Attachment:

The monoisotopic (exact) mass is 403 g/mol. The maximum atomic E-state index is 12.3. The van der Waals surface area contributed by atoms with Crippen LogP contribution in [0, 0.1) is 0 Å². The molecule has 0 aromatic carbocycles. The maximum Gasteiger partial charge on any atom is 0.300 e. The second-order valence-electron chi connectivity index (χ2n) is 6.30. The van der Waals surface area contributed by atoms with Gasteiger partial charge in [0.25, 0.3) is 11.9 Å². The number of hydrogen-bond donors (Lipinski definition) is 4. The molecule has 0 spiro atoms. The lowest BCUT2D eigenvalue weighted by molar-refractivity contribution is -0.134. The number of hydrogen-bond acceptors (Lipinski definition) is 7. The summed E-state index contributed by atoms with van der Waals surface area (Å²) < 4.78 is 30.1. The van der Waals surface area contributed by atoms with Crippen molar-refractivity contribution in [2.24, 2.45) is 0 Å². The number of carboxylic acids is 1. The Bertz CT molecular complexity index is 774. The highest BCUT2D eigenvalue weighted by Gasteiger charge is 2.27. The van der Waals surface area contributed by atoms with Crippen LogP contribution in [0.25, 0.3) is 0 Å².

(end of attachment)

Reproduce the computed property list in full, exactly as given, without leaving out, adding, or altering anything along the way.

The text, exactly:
The monoisotopic (exact) mass is 403 g/mol. The maximum atomic E-state index is 12.3. The van der Waals surface area contributed by atoms with Crippen LogP contribution in [0, 0.1) is 0 Å². The molecule has 0 aromatic carbocycles. The maximum Gasteiger partial charge on any atom is 0.300 e. The second-order valence-electron chi connectivity index (χ2n) is 6.30. The van der Waals surface area contributed by atoms with Gasteiger partial charge in [0.25, 0.3) is 11.9 Å². The number of hydrogen-bond donors (Lipinski definition) is 4. The molecule has 0 spiro atoms. The lowest BCUT2D eigenvalue weighted by molar-refractivity contribution is -0.134. The number of hydrogen-bond acceptors (Lipinski definition) is 7. The summed E-state index contributed by atoms with van der Waals surface area (Å²) < 4.78 is 30.1. The van der Waals surface area contributed by atoms with Crippen molar-refractivity contribution in [2.24, 2.45) is 0 Å². The number of carboxylic acids is 1. The Bertz CT molecular complexity index is 774. The highest BCUT2D eigenvalue weighted by Gasteiger charge is 2.27. The van der Waals surface area contributed by atoms with Crippen LogP contribution in [0.25, 0.3) is 0 Å².